Can Exercise Help ADHD Symptoms?

By Dr. Scott Kollins, Chief Medical Officer

Research Roundup

In my clinical work, lots of adult patients or parents of kids have asked, “Should I or my child do more exercise to help with ADHD symptoms?” The answer is an interesting one.

We know that exercise has many health benefits that extend far beyond ADHD. But what does the evidence tell us about how exercise specifically affects ADHD symptoms and functioning?

What the research says

A large number of studies have been conducted exploring a wide range of exercise-based interventions for patients with ADHD. In children the effects of judo, table tennis, yoga, horseback riding, trampolining, and taekwondo have all been evaluated, along with other types of more traditional aerobic exercise, like running and swimming. These studies have shown that exercise interventions do, in fact, help improve attention and other ADHD symptoms, as well as other aspects of executive functioning, like working memory and cognitive flexibility. 

Studies have also shown that the effects of exercise are stronger if implemented over a longer period of time, though not necessarily with higher frequency. In fact, interventions that involve less than three hours of exercise per week showed stronger effects than those involving more time. 

There have been far fewer studies published with adults, but the limited evidence suggests that exercise can also be beneficial to manage ADHD symptoms and related challenges.

The Take Home Message

Exercise! Most of the research supports a positive link between physical exercise of many different forms and improvements in ADHD. And even if that link were not as well supported, there are many, many other mental and physical health benefits that come with a regimen of physical activity—among them, feeling happier and less stressed.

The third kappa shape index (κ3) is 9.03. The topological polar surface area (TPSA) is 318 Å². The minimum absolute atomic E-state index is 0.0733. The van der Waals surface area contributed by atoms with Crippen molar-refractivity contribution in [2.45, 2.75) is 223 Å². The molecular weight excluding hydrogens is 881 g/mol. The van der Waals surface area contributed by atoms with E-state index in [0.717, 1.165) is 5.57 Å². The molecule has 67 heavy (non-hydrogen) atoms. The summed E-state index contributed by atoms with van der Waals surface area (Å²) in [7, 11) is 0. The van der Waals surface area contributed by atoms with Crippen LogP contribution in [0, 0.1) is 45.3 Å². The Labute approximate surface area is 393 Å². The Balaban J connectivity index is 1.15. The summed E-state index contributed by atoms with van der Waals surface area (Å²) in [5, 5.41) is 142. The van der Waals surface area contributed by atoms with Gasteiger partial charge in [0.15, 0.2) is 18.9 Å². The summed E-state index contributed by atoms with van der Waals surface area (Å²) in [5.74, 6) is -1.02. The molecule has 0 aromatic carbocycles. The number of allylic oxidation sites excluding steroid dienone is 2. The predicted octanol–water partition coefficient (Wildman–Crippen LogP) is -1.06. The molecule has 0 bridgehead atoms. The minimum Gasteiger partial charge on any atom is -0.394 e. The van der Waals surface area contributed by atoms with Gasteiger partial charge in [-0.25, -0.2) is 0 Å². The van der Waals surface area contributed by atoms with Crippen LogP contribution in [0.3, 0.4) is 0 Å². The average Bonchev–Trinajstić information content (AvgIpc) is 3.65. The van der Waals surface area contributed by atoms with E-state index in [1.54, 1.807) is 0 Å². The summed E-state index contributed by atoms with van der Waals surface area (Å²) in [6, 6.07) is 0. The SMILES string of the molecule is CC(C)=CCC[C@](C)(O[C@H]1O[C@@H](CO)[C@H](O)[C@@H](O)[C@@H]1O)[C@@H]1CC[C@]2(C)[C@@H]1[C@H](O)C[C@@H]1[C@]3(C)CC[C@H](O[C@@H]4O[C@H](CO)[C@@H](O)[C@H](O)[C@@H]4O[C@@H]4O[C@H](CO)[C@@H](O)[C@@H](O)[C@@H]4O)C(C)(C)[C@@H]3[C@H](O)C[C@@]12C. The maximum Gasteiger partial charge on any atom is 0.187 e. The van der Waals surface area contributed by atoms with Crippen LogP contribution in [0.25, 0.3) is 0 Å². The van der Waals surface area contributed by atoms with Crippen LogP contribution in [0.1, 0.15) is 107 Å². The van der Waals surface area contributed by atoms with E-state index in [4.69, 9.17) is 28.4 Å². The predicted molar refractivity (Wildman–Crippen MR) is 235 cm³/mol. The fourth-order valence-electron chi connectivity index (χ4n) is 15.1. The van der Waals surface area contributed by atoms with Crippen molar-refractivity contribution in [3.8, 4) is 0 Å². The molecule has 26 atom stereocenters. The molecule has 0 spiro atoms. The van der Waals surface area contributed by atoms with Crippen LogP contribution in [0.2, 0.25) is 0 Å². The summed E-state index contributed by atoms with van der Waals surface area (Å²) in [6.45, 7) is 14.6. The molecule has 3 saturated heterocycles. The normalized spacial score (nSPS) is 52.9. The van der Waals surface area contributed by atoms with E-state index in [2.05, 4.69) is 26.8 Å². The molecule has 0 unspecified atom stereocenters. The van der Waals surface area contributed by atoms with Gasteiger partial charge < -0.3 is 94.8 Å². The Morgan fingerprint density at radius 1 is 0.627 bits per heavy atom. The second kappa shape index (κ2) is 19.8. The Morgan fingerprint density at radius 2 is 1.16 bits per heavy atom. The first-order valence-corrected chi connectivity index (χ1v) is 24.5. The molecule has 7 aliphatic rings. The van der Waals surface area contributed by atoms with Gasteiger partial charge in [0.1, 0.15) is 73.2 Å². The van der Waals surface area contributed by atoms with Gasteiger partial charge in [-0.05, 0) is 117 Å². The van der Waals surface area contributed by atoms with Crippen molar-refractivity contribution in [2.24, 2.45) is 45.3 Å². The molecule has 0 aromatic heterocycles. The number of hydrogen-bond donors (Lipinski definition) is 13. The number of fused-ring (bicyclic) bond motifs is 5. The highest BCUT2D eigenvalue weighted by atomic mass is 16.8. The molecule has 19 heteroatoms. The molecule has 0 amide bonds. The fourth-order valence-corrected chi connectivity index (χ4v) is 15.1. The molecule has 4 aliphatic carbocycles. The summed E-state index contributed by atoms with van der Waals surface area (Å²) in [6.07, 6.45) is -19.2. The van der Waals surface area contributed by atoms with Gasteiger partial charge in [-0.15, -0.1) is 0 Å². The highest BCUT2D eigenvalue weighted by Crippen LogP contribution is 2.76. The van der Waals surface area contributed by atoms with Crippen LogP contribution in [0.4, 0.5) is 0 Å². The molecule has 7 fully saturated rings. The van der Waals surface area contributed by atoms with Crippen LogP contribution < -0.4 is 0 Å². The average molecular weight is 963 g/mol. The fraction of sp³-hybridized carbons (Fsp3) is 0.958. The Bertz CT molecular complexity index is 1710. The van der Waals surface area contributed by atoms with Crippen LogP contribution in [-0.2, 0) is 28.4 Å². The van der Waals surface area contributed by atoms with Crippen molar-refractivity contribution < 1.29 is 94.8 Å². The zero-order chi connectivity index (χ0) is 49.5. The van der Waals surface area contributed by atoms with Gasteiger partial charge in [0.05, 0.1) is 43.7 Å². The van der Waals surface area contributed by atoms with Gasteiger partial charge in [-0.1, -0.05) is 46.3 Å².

About the Author

  • Dr. Scott Kollins is the Chief Medical Officer of Akili and is one of the nation’s leading experts in ADHD. He has published nearly 200 scientific papers in peer-reviewed journals. Dr. Kollins has been ranked among the Top 100 Psychiatry faculty members in the U.S. with respect to NIH funding and also served as principal investigator on more than 50 industry-funded clinical trials. He is a licensed clinical psychologist in North Carolina.



  1. Den Heijer AE, Groen Y, Tucha L, Fuermaier AB, Koerts J, Lange KW, Thome J, Tucha O. Sweat it out? The effects of physical exercise on cognition and behavior in children and adults with ADHD: a systematic literature review. J Neural Transm (Vienna). 2017 Feb;124(Suppl 1):3-26. doi: 10.1007/s00702-016-1593-7. Epub 2016 Jul 11. PMID: 27400928; PMCID: PMC5281644.
  2. Song Y, Fan B, Wang C, Yu H. Meta-analysis of the effects of physical activity on executive function in children and adolescents with attention deficit hyperactivity disorder. PLoS One. 2023 Aug 17;18(8):e0289732. doi: 10.1371/journal.pone.0289732. PMID: 37590250; PMCID: PMC10434964.
  3. Sun W, Yu M, Zhou X. Effects of physical exercise on attention deficit and other major symptoms in children with ADHD: A meta-analysis. Psychiatry Res. 2022 May;311:114509. doi: 10.1016/j.psychres.2022.114509. Epub 2022 Mar 14. PMID: 35305344.